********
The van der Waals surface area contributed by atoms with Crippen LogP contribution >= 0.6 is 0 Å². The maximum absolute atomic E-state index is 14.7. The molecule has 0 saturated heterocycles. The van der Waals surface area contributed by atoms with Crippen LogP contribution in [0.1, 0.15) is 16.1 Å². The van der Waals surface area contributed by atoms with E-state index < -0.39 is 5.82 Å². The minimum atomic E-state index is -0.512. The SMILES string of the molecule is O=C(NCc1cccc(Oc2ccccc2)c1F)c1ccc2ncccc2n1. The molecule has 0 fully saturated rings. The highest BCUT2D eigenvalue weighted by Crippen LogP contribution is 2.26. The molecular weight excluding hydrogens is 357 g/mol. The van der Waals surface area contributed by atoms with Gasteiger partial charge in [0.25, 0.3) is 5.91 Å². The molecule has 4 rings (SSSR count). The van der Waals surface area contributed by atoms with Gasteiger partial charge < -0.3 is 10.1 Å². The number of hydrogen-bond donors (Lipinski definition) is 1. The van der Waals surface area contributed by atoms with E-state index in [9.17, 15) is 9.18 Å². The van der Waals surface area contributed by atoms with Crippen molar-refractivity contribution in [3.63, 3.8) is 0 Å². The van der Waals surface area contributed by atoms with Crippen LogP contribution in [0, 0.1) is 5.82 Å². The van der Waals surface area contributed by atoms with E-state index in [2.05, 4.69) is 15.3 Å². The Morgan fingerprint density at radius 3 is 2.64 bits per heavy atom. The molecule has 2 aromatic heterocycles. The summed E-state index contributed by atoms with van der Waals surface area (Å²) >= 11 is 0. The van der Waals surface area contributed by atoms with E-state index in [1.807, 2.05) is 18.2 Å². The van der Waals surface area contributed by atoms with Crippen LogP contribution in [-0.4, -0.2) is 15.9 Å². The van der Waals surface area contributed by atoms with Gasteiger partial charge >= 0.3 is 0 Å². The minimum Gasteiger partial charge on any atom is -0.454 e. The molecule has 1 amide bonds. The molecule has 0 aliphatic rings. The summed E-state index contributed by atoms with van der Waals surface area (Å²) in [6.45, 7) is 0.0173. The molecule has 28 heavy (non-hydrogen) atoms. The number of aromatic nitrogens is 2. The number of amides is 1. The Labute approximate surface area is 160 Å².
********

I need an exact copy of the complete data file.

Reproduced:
The van der Waals surface area contributed by atoms with Crippen LogP contribution >= 0.6 is 0 Å². The maximum absolute atomic E-state index is 14.7. The molecule has 0 saturated heterocycles. The van der Waals surface area contributed by atoms with Crippen LogP contribution in [0.1, 0.15) is 16.1 Å². The van der Waals surface area contributed by atoms with E-state index < -0.39 is 5.82 Å². The minimum atomic E-state index is -0.512. The SMILES string of the molecule is O=C(NCc1cccc(Oc2ccccc2)c1F)c1ccc2ncccc2n1. The molecule has 0 fully saturated rings. The highest BCUT2D eigenvalue weighted by Crippen LogP contribution is 2.26. The molecular weight excluding hydrogens is 357 g/mol. The van der Waals surface area contributed by atoms with Gasteiger partial charge in [0.25, 0.3) is 5.91 Å². The molecule has 4 rings (SSSR count). The van der Waals surface area contributed by atoms with Gasteiger partial charge < -0.3 is 10.1 Å². The number of hydrogen-bond donors (Lipinski definition) is 1. The van der Waals surface area contributed by atoms with E-state index in [9.17, 15) is 9.18 Å². The van der Waals surface area contributed by atoms with Crippen molar-refractivity contribution in [3.63, 3.8) is 0 Å². The van der Waals surface area contributed by atoms with Crippen LogP contribution in [0, 0.1) is 5.82 Å². The van der Waals surface area contributed by atoms with E-state index in [2.05, 4.69) is 15.3 Å². The Morgan fingerprint density at radius 3 is 2.64 bits per heavy atom. The molecule has 2 aromatic heterocycles. The summed E-state index contributed by atoms with van der Waals surface area (Å²) >= 11 is 0. The van der Waals surface area contributed by atoms with E-state index in [1.807, 2.05) is 18.2 Å². The van der Waals surface area contributed by atoms with Crippen LogP contribution in [-0.4, -0.2) is 15.9 Å². The van der Waals surface area contributed by atoms with Gasteiger partial charge >= 0.3 is 0 Å². The minimum Gasteiger partial charge on any atom is -0.454 e. The molecule has 1 amide bonds. The molecule has 0 aliphatic rings. The summed E-state index contributed by atoms with van der Waals surface area (Å²) in [6.45, 7) is 0.0173. The molecule has 28 heavy (non-hydrogen) atoms. The number of aromatic nitrogens is 2. The number of amides is 1. The Labute approximate surface area is 160 Å².